Friends of Seal Beach National Wildlife Refuge
Facts and History
The Seal Beach National Wildlife Refuge is an approximately 965-acre salt
marsh and upland habitat located entirely within the boundaries of Naval
Weapons Station Seal Beach.  The Refuge constitutes one of the few remaining
natural, undeveloped coastal areas of Southern California.
Although enclosed within a military installation, the base command recognized a
need to protect the area from future encroachment.  The Navy set aside the land
as a Navy Preserve in 1964 prior to the creation of the Refuge.
On August 30, 1972 President Richard Nixon signed Public Law 92-408, formally establishing the Seal Beach
National Wildlife Refuge and transferring it to the administrative jurisdiction of the U. S. Fish and Wildlife Service.
The Seal Beach wetlands provide an important habitat for many endangered bird species.  The Refuge is
managed specifically for the protection of two of them.  The California Least Tern nests on a man-made island
which was formally used for rocket testing during the Apollo space program.  The Ridgway's Rail
nests on special man-made rafts, which are constructed and maintained by Fish and Wildlife personnel with
the help of many local volunteers.  Other endangered and threatened species who call the Seal Beach National
Wildlife Refuge home include the federally threatened Green Sea Turtle and the state endangered Belding’s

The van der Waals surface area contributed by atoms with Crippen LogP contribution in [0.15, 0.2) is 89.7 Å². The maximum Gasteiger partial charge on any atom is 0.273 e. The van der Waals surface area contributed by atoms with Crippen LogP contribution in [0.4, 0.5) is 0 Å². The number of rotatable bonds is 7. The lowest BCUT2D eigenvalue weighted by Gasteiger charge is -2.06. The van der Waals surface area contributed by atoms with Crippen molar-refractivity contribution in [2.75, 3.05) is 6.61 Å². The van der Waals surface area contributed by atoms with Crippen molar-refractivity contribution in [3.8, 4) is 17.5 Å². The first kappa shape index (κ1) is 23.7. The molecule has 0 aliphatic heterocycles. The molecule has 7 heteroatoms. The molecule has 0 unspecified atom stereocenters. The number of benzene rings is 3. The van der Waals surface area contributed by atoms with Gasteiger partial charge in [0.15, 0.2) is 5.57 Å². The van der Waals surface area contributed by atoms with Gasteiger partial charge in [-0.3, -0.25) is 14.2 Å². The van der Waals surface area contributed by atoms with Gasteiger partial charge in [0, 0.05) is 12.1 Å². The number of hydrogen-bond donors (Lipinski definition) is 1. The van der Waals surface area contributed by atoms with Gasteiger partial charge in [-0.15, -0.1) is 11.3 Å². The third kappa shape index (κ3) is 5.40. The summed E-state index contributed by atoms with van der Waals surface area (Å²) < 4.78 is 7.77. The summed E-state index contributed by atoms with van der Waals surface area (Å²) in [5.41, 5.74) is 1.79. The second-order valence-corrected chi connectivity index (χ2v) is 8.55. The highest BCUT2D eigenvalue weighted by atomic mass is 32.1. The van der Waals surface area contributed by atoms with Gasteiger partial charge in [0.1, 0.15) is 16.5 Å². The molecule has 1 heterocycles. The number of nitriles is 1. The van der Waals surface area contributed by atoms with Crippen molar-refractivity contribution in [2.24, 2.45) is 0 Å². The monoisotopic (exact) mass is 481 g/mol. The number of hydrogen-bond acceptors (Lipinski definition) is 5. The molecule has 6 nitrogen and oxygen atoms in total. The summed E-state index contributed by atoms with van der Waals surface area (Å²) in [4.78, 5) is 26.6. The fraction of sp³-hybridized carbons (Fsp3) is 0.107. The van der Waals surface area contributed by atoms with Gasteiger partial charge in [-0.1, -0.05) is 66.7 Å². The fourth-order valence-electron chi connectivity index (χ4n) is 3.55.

Savannah Sparrow.
The Refuge is also extremely important as a resting point for migratory waterfowl, shorebirds and water birds to
use on their way to and from such faraway places as South America and the Aleutian Islands.  Thousands of
Canada geese alone use the refuge area as a rest stop during their annual migration.  Additionally, the Refuge
provides a very important link in the Earth's food chain by supplying other creatures for the birds to feed upon.
Bucking worldwide historical trends, the Refuge wetlands area has actually increased in size in recent years
through restoration programs and mitigation measures.
In 1996, the Friends of Seal Beach National Wildlife Refuge was formed to help further the long-term
conservation of the area.  This non-profit organization is active in numerous restoration and education
programs, as well as assisting in surveys and the monitoring of endangered species.
Marsh view; photo by Tim Anderson
Last updated August 15, 2016
The Fish and Wildlife Service, in cooperation with the Navy, operates a Nature Center at the Refuge.  The
Center, which opened in 1996, commands a sweeping view of the salt marsh and contains many educational